And now the sounds assume all the discordant intonations inseparable from a Georgia “rough and tumble” fight. Our traveller listens in dismay to the indications of a quick, violent, and deadly struggle. With the intention of acting as pacificator, he dismounts in haste, and hurries to the scene of action. Presently, through a gap in the thicket, he obtains a glimpse of one, at least, of the combatants. This one appears to have his antagonist beneath him on the ground, and to be dealing on the prostrate wretch the most unmerciful blows. Having overcome about half the space which separated him from the combatants, our friend Hall is horror-stricken at seeing “the uppermost make a heavy plunge with both his thumbs, and hearing, at the same instant, a cry in the accent of keenest torture, ‘Enough! My eye's out!’ “

Rushing to the rescue of the mutilated wretch the traveller is surprised at finding that all the accomplices in the hellish deed have fled at his approach — at least so he supposes, for none of them are to be seen.

“At this moment,” says the narrator, “the victor saw me for the first time. He looked excessively embarrassed, and was moving off, when I called to him in a tone emboldened by the sacredness of my office, and the iniquity of his crime, ‘come back, you brute! and assist me in relieving your fellow mortal, whom you have ruined forever!’ My rudeness subdued his embarrassment in an instant; and with a taunting curl of the nose, he replied; you need'nt kick before you’re spurred. There ‘ant nobody there, nor ha'nt been nother. I was jist seein how I could ‘a’ fout! So saying, he bounded to his plow, which stood in the corner of the fence about fifty yards beyond the battle ground.”

All that had been seen or heard was nothing more nor less than a Lincoln rehearsal; in which all the parts of all the characters, of a Georgian Court-House fight had been sustained by the youth of the plough solus. The whole anecdote is told with a raciness and vigor which would do honor to the pages of Blackwood.

The second Article is “The Dance, a Personal Adventure of the Author” in which the oddities of a back-wood reel are depicted with inimitable force, fidelity and picturesque effect. “The Horse-swap” is a vivid narration of an encounter between the wits of two Georgian horse-jockies. This is most excellent in every respect — but especially so in its delineations of Southern bravado, and the keen sense of the ludicrous evinced in the portraiture of the steeds. We think the following free and easy sketch of a hoss superior, in joint humor and verisimilitude, to any thing of the kind we have ever seen.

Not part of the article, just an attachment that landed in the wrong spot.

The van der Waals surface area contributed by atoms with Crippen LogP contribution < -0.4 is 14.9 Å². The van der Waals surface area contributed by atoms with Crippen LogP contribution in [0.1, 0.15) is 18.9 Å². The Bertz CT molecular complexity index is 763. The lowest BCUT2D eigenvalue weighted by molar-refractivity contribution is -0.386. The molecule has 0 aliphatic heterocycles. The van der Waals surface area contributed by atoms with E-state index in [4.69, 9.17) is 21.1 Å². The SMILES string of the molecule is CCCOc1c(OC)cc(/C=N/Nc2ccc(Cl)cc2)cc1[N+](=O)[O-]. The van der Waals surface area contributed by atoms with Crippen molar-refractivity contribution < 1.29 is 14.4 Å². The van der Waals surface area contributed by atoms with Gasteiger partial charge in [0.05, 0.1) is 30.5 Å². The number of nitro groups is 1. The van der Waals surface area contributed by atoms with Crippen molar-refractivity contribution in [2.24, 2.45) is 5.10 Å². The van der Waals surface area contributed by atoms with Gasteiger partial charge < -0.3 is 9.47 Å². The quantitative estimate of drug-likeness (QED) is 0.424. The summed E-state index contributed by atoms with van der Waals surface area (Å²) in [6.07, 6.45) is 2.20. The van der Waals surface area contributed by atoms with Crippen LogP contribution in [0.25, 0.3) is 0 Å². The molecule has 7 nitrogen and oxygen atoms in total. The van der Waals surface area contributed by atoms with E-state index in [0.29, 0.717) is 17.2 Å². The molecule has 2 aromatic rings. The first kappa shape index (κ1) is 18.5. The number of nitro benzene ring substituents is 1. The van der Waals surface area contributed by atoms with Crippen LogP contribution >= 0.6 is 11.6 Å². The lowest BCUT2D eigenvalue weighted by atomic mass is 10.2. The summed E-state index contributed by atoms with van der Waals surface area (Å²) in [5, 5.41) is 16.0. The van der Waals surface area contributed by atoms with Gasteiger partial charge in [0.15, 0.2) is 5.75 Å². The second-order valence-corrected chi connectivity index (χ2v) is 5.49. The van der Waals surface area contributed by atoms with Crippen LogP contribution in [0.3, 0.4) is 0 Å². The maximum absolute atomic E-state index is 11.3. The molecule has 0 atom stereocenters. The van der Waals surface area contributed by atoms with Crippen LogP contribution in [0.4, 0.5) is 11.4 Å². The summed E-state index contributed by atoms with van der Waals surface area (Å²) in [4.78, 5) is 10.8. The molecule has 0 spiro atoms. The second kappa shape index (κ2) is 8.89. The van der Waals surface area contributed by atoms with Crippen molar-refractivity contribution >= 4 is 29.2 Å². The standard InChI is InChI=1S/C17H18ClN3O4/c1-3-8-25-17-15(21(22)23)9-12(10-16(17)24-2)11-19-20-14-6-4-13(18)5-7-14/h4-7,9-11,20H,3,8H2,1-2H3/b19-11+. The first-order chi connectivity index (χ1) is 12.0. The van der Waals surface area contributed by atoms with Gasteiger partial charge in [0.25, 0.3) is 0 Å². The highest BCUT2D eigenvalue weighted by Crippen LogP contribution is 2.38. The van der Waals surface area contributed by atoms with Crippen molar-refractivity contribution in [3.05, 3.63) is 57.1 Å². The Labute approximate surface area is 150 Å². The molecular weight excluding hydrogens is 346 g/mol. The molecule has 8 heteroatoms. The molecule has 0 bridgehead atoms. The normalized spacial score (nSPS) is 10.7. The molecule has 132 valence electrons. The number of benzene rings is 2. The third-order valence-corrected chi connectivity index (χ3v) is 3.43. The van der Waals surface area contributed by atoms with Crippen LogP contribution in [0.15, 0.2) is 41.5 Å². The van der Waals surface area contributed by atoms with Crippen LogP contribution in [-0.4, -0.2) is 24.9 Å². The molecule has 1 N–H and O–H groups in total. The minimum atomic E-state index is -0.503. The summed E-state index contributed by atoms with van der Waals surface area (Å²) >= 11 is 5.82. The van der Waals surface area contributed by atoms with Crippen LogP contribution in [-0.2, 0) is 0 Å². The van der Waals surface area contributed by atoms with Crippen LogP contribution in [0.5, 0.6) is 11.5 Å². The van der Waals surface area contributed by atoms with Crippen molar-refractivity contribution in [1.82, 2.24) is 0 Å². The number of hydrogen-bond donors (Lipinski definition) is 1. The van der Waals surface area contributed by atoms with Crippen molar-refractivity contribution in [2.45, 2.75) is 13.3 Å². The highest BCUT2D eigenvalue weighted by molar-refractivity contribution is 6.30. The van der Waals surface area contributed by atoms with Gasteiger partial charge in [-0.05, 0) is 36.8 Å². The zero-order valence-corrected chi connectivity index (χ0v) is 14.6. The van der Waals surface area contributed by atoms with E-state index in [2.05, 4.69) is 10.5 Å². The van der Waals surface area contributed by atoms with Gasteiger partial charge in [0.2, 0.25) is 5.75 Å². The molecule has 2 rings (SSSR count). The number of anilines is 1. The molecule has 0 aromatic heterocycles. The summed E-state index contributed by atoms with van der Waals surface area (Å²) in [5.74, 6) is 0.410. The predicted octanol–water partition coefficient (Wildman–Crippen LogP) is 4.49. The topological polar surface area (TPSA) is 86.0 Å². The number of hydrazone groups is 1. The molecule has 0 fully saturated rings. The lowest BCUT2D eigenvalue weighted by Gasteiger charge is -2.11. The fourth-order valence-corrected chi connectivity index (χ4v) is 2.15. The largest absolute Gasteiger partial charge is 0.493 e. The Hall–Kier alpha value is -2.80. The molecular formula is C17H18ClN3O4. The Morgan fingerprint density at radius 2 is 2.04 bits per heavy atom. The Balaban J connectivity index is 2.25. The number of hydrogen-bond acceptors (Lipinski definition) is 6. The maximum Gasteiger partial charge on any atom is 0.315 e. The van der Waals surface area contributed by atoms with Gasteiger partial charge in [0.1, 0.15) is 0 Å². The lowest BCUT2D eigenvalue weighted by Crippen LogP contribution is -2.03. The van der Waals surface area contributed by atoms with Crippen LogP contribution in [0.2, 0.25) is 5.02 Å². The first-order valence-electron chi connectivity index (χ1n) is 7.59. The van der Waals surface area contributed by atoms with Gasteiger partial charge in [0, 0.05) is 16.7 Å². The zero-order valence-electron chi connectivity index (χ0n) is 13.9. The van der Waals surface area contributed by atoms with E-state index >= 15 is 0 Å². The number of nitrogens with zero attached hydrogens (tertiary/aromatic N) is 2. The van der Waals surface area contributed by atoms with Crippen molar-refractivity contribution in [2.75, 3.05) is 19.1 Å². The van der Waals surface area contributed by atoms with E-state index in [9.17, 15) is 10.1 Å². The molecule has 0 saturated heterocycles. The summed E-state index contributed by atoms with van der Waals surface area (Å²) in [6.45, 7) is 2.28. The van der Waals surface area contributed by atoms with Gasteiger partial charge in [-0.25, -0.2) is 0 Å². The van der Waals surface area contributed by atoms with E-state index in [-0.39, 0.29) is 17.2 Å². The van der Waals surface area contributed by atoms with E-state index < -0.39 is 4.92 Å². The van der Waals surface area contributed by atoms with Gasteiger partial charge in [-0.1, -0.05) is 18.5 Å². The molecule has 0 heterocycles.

“During this harangue, little Bullet looked as if he understood it all, believed it, and was ready at any moment to verify it. He was a horse of goodly countenance, rather expressive of vigilance than fire; though an unnatural appearance of fierceness was thrown into it, by the loss of his ears, which had been cropped pretty close to his head. Nature had done but little for Bullet's head and neck, but he managed in a great measure to hide their defects by bowing perpetually. He had obviously suffered severely for corn; but if his ribs and hip bones had not disclosed the fact he never would have done it; for he was in all respects as cheerful and happy as if he commanded all the corn cribs and fodder stacks in Georgia. His height was about twelve hands; but as his shape partook somewhat of that of the giraffe his haunches stood much lower. They were short, straight, peaked, and concave. Bullet's tail, however, made amends for all his defects. All that the artist could do to beautify it had been done; and all that horse could do to compliment the artist, Bullet did. His tail was nicked in superior style, and exhibited the line of beauty in so many directions, that it could not fail to hit the most fastidious taste in some of them. From the root it dropped into a graceful festoon; then rose in a handsome curve; then resumed its first direction; and then mounted suddenly upwards like a cypress knee to a perpendicular of about two and a half inches. The whole had a careless and bewitching inclination to the right. Bullet obviously knew where his beauty lay, and took all occasions to display it to the best advantage. If a stick cracked, or if any one moved suddenly about him or coughed, or hawked, or spoke a little louder than common, up went Bullet's tail like lightning; and if the going up did not please, the coming down must of necessity, for it was as different from the other movement as was its direction. The first was a bold and rapid flight upwards usually to an angle of forty five degrees. In this position he kept his interesting appendage until he satisfied himself that nothing in particular was to be done; when he commenced dropping it by half inches, in second beats — then in triple time — then faster and shorter, and faster and shorter still, until it finally died away imperceptibly into its natural position. If I might compare sights to sounds, I should say its settling was more like the note of a locust than any thing else in nature.”